WASHINGTON, D.C. — The names of 312 Vietnam War veterans who died from exposure to Agent Orange were added to the rolls at the Vietnam Veterans War Memorial on Saturday. Family members of the deceased veterans were on hand to receive a recognition plaque and place photos of their loved ones at the base of the memorial wall of names.
The ceremony took place on the grounds of the National Mall just outside The Wall of the Vietnam Veterans War Memorial on Saturday. Family members travelled in from all over the country to participate in the event honoring their loved ones, a volunteer with the Vietnam War Memorial told Breitbart Texas on Saturday.
“We are adding 312 names to the rolls and database of Vietnam Veterans who have died,” the volunteer said. “They won’t be added to the actual wall, but their names will be recorded for posterity.”
“There are 58,315 names on the Vietnam Veterans Memorial; names of men and women who died on the battlefield of the Vietnam War,” Vietnam Veterans Memorial Fund President and CEO Jim Knotts said in a statement obtained by Breitbart Texas. “Those men and women are honored on a daily basis by everyone who sees The Wall.”
“There are many thousands more who died as a result of the Vietnam War, but their deaths do not fit the Department of Defense criteria for inclusion on The Wall. VVMF’s In Memory program honors those veterans, many of whom came home to fight a whole new battle and never fully recovered either physically or emotionally. It is our duty to make sure their sacrifice is never forgotten,” he explained.
The Department of Defense only allows names to be added to The Wall of veterans who have died from wounds sustained during the war. They are not allowing the addition of the nearly 3,000 Vietnam War veterans who died from exposure to Agent Orange related illnesses, The Duluth News Tribune reported.
The Department of Veterans Affairs has acknowledged that the U.S. military sprayed millions of gallons of Agent Orange and other herbicides on trees and vegetation and that veterans have died from illnesses related to their exposure.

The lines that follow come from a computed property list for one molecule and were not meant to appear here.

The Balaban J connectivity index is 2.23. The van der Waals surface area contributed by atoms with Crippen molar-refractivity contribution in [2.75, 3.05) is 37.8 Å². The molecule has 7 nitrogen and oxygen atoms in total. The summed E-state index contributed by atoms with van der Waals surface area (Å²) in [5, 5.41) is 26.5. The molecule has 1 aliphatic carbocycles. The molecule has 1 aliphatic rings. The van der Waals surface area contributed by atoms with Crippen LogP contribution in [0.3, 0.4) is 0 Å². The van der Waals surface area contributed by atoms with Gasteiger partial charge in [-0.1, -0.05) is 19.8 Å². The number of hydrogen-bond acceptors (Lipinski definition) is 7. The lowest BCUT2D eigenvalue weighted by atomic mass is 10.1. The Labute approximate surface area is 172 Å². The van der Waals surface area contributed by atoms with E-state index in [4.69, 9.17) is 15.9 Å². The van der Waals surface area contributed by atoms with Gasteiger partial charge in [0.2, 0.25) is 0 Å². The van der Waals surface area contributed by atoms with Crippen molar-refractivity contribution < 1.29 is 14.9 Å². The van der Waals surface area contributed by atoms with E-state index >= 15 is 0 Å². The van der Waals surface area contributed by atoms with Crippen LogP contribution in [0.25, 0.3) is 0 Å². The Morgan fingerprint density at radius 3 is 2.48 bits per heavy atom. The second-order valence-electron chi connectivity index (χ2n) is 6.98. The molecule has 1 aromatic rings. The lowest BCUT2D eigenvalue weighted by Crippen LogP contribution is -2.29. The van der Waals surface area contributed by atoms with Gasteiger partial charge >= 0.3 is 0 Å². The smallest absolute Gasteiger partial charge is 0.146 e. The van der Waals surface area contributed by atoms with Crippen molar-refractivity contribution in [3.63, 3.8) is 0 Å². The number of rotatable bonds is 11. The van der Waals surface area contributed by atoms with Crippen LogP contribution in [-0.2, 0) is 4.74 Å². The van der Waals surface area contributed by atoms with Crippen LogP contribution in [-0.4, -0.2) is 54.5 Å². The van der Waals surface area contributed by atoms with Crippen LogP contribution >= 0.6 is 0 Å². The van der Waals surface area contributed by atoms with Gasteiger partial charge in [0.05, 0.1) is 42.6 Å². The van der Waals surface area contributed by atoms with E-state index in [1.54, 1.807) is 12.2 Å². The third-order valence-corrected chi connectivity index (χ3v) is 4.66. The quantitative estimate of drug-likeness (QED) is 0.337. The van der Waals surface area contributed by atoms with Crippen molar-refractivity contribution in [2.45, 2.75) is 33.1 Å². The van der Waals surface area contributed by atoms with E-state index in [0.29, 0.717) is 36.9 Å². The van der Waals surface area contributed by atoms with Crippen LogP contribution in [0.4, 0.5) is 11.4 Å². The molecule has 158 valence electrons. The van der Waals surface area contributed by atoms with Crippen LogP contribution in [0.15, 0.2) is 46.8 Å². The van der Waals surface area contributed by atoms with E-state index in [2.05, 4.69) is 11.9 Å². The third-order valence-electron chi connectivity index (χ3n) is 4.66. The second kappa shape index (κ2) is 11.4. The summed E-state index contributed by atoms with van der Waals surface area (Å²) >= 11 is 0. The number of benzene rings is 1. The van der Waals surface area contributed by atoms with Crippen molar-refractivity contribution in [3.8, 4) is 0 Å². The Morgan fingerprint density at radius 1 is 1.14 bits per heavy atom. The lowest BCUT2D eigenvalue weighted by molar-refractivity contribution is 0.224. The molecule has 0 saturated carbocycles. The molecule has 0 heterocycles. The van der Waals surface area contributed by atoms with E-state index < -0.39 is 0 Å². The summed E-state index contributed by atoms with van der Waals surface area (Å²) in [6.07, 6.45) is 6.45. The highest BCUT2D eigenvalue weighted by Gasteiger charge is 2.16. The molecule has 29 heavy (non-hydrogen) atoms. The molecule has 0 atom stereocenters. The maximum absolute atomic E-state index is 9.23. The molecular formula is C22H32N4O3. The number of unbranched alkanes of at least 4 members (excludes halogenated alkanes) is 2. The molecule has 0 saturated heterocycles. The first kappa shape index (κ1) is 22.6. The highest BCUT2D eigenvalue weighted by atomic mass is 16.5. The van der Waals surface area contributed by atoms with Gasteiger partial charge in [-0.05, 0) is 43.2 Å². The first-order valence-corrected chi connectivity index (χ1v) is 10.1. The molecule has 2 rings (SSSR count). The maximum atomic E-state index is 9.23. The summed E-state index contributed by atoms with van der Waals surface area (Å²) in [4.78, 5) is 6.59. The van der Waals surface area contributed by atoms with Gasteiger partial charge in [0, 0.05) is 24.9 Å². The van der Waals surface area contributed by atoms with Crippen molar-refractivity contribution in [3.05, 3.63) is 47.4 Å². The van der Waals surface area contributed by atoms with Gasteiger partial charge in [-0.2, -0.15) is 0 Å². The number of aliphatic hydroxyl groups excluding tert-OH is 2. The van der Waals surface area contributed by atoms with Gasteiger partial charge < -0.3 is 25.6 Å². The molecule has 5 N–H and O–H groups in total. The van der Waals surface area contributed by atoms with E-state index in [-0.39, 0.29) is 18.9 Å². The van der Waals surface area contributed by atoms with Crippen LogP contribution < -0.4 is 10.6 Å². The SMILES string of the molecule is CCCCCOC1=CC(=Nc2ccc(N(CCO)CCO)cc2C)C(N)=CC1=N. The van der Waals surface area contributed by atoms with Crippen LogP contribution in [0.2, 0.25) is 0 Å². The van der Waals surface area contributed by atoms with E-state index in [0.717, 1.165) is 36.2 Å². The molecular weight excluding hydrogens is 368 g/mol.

Following the ceremony, Breitbart Texas observed that family members were encouraged to place a photo and other personal memorabilia of their loved one at the base of The Wall. The items were placed in the timeline of when the person served in Vietnam.
One of those men honored this weekend was David Surges from Minnesota, the Duluth newspaper reported. He served in the Vietnam War from 1971-1972.
Surges went on to become an associate professor of management at St. Scholastica. He was later diagnosed with Parkinson’s disease and the VA awarded him a 100 percent disability because of his exposure. He died at the age of 68 from complications related to Parkinson’s disease caused by exposure to Agent Orange.
His wife, Vicki Surges, travelled to the ceremony to participate in his being honored. “The fact that they’re honoring him is a really big deal to me and the kids,” she told the Duluth News Tribune. “It means a lot, because this has really hit us. For him to have been so brought down in dignity and not able to do much of anything at the end was really awful for him.”
On Saturday, Breitbart Texas observed items placed along The Wall by family members that included one soldier’s combat boots, a “Grandpa Bogey” hat, medals, photos and other items to recognize their loved one’s service.
Many family members who sat by their loved one’s place along The Wall were either crying, praying or speaking with other visitors who were visiting the memorial.
The “In Memory” program was created in 1999 after officials with the Vietnam War Memorial realized that Vietnam Veterans were continuing to die from service-related illnesses or PTSD related suicides. Since that time 2,879 deceased veterans from the Vietnam War era have been added to the list of honorees, Heidi Zimmerman, a spokeswoman for the Vietnam Veterans Memorial Fund, told the Duluth newspaper. She said that 90 percent of those were related to the exposure of Agent Orange.
The organization added 312 names this year. This is up from last year’s 166 honorees.